It took a newspaper’s syndicated cartoon (“Non Sequitur”) to inform me that the Oxford Dictionary of the English Language now recognizes “post-truth” as a real English word.

It means “an adjective defined as relating to or denoting circumstances in which objective facts are less influential in shaping public opinion than appeals to emotion and personal belief.”

Long before discovering that “post-truth” is an actual English word, I had begun to suspect that the condition it names is becoming extremely prevalent in American culture.

In my opinion, many Americans simply do not care about “objective facts” as much as they care about feelings when it comes to forming their beliefs.

This cultural condition causes me – and should cause you – no end of consternation.

I think it is evident in politics; many people are more interested in what their favorite radio, podcast or television political talk show host says than in actual truth, facts, what is really the case.

As a theologian and an ethicist, I am especially concerned about American Christians’ seeming lack of interest in truth in my fields of study, research, writing and teaching.

Ultimate authority is truth – what is actually the case – whether we are capable of knowing it perfectly or not.

I am a critical realist who believes no human being is infallible. What I meant and I mean is, to use a cliché, “truth is out there” – to be searched for and discovered to the best of our ability even if our claims about truth must remain open to correction.

The example of what I now know as post-truth was self-help guru Ashleigh Brilliant’s book title, “I Have Abandoned My Search for Truth and Am Now Looking for a Good Fantasy.”

He may have meant this tongue-in-cheek, but I think the book title well describes the attitude of many Americans, including religious ones and including among them Christians.

For many years, I taught a course about America’s “new” or “alternative” religions and was especially fascinated by what I call “invented religions.”

Those are religious movements and organizations not based on a reform of some older tradition but apparently simply invented by a founder considered a prophet or guru or whatever.

Sometimes the basis of such a religion seems to be science fiction or a desire to gain wealth by deceiving followers into thinking some new spiritual technique is the key to happiness, wealth, power or “burning off karmic debt.”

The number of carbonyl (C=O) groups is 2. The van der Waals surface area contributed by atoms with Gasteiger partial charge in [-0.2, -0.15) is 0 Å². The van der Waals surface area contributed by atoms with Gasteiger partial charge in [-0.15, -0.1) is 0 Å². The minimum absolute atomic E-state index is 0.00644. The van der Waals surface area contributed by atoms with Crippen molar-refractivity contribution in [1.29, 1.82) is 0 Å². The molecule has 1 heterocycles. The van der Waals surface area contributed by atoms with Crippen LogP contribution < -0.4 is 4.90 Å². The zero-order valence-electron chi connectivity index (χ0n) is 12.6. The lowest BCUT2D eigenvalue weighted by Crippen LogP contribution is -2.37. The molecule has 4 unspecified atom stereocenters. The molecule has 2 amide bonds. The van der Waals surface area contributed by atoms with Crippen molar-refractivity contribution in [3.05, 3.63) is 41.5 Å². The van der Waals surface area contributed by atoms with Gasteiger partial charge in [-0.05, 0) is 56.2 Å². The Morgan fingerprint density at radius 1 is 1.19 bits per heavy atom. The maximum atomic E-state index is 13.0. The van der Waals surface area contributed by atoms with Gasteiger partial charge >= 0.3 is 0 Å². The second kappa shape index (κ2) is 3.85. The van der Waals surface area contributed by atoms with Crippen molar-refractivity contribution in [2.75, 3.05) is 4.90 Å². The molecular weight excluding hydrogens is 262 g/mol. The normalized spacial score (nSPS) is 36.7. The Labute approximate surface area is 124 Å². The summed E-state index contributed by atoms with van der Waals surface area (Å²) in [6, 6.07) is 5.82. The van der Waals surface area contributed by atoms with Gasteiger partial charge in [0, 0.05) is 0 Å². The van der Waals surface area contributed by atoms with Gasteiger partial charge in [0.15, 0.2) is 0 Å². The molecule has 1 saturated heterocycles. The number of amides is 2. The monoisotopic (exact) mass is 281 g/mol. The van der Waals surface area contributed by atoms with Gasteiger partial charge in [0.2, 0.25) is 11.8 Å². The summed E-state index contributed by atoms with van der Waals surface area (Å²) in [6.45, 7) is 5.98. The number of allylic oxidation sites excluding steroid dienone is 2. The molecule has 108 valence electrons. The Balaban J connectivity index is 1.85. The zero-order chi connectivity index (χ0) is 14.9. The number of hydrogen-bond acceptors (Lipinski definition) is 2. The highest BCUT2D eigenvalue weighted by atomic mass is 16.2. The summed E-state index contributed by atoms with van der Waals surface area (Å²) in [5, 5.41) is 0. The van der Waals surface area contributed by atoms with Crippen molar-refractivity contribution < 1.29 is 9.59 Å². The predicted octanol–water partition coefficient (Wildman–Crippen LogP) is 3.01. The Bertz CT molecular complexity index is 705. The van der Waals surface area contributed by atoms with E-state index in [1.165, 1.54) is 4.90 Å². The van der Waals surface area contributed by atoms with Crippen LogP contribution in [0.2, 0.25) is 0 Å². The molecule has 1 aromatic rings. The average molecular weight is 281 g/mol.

But please don’t think I’m just pointing an accusing finger at so-called “cults and new religions.”

I also point an accusing finger at many Christians who, so it seems to me, simply don’t care about truth as much as they care about feelings.

If a doctrine, for example, doesn’t feel right, then it is at best unimportant. If an ethical stance seems hurtful (for example, “not nice” or “intolerant”), it must be wrong.

In my opinion, outside of Reformed and fundamentalist circles, and even in some of those, truth is taking a backseat to post-truth in preaching, teaching, discussion, deliberation.

Increasingly, doctrine and ethics are treated as opinion at best – even in relatively conservative, traditionally orthodox Christian contexts. Except when being nice is in view; then opinion is irrelevant even if it is well-grounded and reasonably articulated.

Therefore, what living in a post-truth culture means for Christians is renewing our commitment to truth regardless of feelings.

In the search for truth, feelings such as desire to feel nice, desire to feel comfortable, desire to be affirmed, desire to be included, desire to feel warm and cozy, desire to be wealthy and powerful and so on, all must take a back seat to reasonable decision-making based on something recognized as authoritative that is believed to be true (meaning consistent with what is actually real and the case).

For all his faults and flaws, and I know many of them, Francis Schaeffer was something of a prophet in this regard.

He saw what was happening in American religious life – the devolving of Christianity into a folk religion. That’s why he made the helpful distinction between truth with a small “t” and truth with a capital “T.”

Some years ago, I gave a public talk to an educated audience of people all of whom consider themselves Christians.

It was titled, “Whatever Happened to Truth?” and I spoke about the lack of interest in what Schaeffer called “Truth” even among many Christians.

Somewhere in my talk I mentioned Shirley MacLaine and the New Age Movement, which was then all the rage.

I talked about Christians, in particular, who simply choose to believe in reincarnation without regard to whether that is consistent with Christian sources and norms.

After my talk, a Christian educator and intellectual came up to me and said, “You know, Roger, reincarnation can be true for Shirley MacLaine even if not for you.”

I was speechless, and he walked away without giving me any real opportunity to think about what he said and respond.

I consider what he said simply absurd unless what he meant was “truth” in Schaeffer’s sense of truth with a small “t” instead of “Truth.”

I can only suspect he was caught up in the sweep of what is now known as post-truth culture.

The problem with a post-truth culture is, of course, that there is no way to adjudicate between conflicting claims.

When “Truth” disappears or is simply brushed away and ignored, anything is possible.

Roger Olson is the Foy Valentine professor of Christian theology and ethics at George W. Truett Theological Seminary in Waco, Texas. He is the author of numerous books, including “Counterfeit Christianity” and “The Story of Christian Theology.” This article is edited from a longer version that first appeared on his blog. It is used with permission.

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